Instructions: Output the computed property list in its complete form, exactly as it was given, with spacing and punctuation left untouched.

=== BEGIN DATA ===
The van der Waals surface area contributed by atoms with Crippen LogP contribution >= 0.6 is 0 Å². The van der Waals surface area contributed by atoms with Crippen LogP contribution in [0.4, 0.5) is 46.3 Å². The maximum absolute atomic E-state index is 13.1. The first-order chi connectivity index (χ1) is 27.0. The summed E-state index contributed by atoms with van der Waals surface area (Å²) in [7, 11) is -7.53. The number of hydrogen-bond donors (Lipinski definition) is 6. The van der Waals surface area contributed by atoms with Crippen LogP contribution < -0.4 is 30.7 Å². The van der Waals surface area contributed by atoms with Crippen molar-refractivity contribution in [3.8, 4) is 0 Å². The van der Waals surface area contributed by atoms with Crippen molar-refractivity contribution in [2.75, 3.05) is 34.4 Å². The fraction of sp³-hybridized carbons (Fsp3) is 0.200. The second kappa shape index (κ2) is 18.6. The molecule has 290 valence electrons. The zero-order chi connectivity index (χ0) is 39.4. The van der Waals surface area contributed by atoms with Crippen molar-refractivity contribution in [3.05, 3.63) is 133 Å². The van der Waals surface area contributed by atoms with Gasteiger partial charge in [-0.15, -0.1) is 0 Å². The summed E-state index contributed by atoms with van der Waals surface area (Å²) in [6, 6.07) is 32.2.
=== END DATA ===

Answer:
The van der Waals surface area contributed by atoms with Crippen LogP contribution >= 0.6 is 0 Å². The van der Waals surface area contributed by atoms with Crippen LogP contribution in [0.4, 0.5) is 46.3 Å². The maximum absolute atomic E-state index is 13.1. The first-order chi connectivity index (χ1) is 27.0. The summed E-state index contributed by atoms with van der Waals surface area (Å²) in [7, 11) is -7.53. The number of hydrogen-bond donors (Lipinski definition) is 6. The van der Waals surface area contributed by atoms with Crippen LogP contribution < -0.4 is 30.7 Å². The van der Waals surface area contributed by atoms with Crippen molar-refractivity contribution in [3.8, 4) is 0 Å². The van der Waals surface area contributed by atoms with Crippen molar-refractivity contribution in [2.75, 3.05) is 34.4 Å². The fraction of sp³-hybridized carbons (Fsp3) is 0.200. The second kappa shape index (κ2) is 18.6. The molecule has 290 valence electrons. The zero-order chi connectivity index (χ0) is 39.4. The van der Waals surface area contributed by atoms with Crippen molar-refractivity contribution in [3.05, 3.63) is 133 Å². The van der Waals surface area contributed by atoms with Gasteiger partial charge in [-0.15, -0.1) is 0 Å². The summed E-state index contributed by atoms with van der Waals surface area (Å²) in [6, 6.07) is 32.2.